Biloxi Off Harrah’s Short List
Plans for a $1 billion resort-casino complex on the Mississippi Gulf Coast near Biloxi have been delayed by Harrah’s Entertainment, the second such postponement by the resort and gaming corporation since receiving a $15.5 billion acquisition offer from two private equity firms.
High construction costs and the “volatility of the marketplace” were cited by execs during a conference call with industry analysts as contributing factors to the postponement of the Biloxi development, the Wall Street Journal reported. Harrah’s also announced it wouldn’t bid for a multibillion resort-casino project in Singapore as expected.
Both decisions come in the wake of the disclosure in mid-October of an effort by private equity firms Apollo Management LP and Texas Pacific Group to acquire Harrah’s.
A person familiar with the company’s position told the Journal that the Biloxi development became a lower priority for the company after its Atlantic City, N.J., property endured a rough third quarter.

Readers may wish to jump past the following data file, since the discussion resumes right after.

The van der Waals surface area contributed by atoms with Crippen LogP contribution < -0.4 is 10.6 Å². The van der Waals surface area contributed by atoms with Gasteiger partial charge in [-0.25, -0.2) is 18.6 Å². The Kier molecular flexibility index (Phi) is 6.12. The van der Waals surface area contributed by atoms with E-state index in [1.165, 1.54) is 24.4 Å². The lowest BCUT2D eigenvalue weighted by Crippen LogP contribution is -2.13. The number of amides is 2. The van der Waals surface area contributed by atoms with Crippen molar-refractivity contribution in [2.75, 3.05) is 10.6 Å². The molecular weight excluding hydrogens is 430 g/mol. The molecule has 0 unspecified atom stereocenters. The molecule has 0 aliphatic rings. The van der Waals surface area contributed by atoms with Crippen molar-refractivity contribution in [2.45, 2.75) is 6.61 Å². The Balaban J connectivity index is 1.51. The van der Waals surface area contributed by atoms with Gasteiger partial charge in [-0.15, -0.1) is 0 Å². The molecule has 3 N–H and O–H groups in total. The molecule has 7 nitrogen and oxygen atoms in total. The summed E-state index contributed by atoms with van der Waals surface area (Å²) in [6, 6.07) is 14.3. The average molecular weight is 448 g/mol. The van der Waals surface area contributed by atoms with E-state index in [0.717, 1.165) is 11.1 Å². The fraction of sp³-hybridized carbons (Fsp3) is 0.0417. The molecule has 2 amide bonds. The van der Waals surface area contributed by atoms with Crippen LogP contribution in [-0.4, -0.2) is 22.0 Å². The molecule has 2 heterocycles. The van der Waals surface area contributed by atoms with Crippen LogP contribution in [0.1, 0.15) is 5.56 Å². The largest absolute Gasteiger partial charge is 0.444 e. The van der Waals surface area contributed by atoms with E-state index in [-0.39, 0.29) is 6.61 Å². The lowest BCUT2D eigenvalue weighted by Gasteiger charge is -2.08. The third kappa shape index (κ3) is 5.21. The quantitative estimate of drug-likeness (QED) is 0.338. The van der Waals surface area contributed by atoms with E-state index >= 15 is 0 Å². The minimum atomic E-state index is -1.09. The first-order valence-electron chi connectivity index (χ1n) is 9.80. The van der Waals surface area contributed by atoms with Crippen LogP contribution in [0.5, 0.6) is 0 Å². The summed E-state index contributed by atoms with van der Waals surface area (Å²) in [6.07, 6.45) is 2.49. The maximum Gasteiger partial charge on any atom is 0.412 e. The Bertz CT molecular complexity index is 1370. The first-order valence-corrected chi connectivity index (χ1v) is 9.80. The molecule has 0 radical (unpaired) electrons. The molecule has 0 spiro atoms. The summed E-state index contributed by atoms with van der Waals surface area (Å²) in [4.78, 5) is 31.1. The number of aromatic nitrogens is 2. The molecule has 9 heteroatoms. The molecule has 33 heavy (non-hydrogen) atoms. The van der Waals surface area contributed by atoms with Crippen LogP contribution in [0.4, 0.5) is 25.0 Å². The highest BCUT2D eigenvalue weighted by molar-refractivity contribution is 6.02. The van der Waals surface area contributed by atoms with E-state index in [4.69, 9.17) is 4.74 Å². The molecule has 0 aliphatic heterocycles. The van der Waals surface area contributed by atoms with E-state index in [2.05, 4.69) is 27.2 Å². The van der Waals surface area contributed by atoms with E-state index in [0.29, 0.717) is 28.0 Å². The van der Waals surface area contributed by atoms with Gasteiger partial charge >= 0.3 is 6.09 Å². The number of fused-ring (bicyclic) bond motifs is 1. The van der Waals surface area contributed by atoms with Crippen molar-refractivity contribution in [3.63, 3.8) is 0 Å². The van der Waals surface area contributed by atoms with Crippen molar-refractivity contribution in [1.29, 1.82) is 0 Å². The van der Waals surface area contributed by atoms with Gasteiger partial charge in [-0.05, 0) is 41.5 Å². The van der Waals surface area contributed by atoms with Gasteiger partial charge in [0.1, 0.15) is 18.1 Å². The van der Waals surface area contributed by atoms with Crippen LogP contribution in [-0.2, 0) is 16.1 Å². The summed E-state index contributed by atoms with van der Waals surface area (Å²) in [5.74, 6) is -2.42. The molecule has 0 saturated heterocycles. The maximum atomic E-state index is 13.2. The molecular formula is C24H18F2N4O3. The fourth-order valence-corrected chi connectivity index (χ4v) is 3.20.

Harrah’s is reportedly now focusing on the Atlantic City and Las Vegas properties, including the recent acquisition of 350 acres on and around the Vegas Strip.
Otherwise, things appear to be business as usual for Harrah’s. The company upped its bid to $570 million for British casino operator London Clubs International PLC, according to the WSJ, and spent more than $8 million on a Rhode Island ballot initiative to permit Indian gaming in West Warwick.
Harrah’s, the world’s largest casino operator, also has planned projects in the Bahamas, Spain and Slovenia.
While Biloxi appears to be on the back burner, Harrah’s spokesman Alberto Lopez told the Journal the company “has acquired quite a large footprint” in Biloxi and still plans to “build something spectacular.”
It appears that it’s going to take a spectacular return of the tourist trade to the troubled region before that will happen, however. While several casinos did reopen after Katrina, with the help of new legislation permitting them to be built on land rather than over the water on barges, the gambling industry’s full recovery still very much depends on tourism.